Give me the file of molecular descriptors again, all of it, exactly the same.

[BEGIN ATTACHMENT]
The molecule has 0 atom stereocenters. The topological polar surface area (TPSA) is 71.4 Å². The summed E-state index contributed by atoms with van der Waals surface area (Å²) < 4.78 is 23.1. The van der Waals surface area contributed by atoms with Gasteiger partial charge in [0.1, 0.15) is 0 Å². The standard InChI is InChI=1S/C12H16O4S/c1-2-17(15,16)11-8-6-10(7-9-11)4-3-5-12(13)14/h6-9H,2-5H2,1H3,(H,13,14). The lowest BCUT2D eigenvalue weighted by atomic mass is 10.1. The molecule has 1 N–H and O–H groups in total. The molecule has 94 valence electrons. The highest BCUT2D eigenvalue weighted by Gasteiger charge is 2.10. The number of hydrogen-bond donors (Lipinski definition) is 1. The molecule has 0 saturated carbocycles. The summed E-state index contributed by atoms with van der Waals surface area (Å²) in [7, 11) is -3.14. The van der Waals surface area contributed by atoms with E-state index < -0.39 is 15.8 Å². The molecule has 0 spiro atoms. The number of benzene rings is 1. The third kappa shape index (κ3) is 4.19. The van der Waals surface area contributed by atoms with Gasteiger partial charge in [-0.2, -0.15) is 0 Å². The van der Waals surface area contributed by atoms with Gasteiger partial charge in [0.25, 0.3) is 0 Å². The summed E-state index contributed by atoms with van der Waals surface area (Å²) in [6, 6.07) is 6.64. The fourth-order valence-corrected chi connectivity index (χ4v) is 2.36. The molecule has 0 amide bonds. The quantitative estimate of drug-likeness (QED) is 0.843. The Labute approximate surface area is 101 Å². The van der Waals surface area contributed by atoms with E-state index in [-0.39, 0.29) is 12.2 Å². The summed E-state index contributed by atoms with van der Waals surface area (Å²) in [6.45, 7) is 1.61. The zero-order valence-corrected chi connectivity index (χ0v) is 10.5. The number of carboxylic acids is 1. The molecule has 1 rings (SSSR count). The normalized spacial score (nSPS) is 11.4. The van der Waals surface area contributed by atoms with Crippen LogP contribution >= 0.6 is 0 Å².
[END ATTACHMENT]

The molecule has 0 atom stereocenters. The topological polar surface area (TPSA) is 71.4 Å². The summed E-state index contributed by atoms with van der Waals surface area (Å²) < 4.78 is 23.1. The van der Waals surface area contributed by atoms with Gasteiger partial charge in [0.1, 0.15) is 0 Å². The standard InChI is InChI=1S/C12H16O4S/c1-2-17(15,16)11-8-6-10(7-9-11)4-3-5-12(13)14/h6-9H,2-5H2,1H3,(H,13,14). The lowest BCUT2D eigenvalue weighted by atomic mass is 10.1. The molecule has 1 N–H and O–H groups in total. The molecule has 94 valence electrons. The highest BCUT2D eigenvalue weighted by Gasteiger charge is 2.10. The number of hydrogen-bond donors (Lipinski definition) is 1. The molecule has 0 saturated carbocycles. The summed E-state index contributed by atoms with van der Waals surface area (Å²) in [7, 11) is -3.14. The van der Waals surface area contributed by atoms with E-state index < -0.39 is 15.8 Å². The molecule has 0 spiro atoms. The number of benzene rings is 1. The third kappa shape index (κ3) is 4.19. The van der Waals surface area contributed by atoms with Gasteiger partial charge in [-0.2, -0.15) is 0 Å². The van der Waals surface area contributed by atoms with Gasteiger partial charge in [0.25, 0.3) is 0 Å². The summed E-state index contributed by atoms with van der Waals surface area (Å²) in [6, 6.07) is 6.64. The fourth-order valence-corrected chi connectivity index (χ4v) is 2.36. The molecule has 0 amide bonds. The quantitative estimate of drug-likeness (QED) is 0.843. The Labute approximate surface area is 101 Å². The van der Waals surface area contributed by atoms with E-state index in [-0.39, 0.29) is 12.2 Å². The summed E-state index contributed by atoms with van der Waals surface area (Å²) in [6.45, 7) is 1.61. The zero-order valence-corrected chi connectivity index (χ0v) is 10.5. The number of carboxylic acids is 1. The molecule has 1 rings (SSSR count). The normalized spacial score (nSPS) is 11.4. The van der Waals surface area contributed by atoms with Crippen LogP contribution >= 0.6 is 0 Å².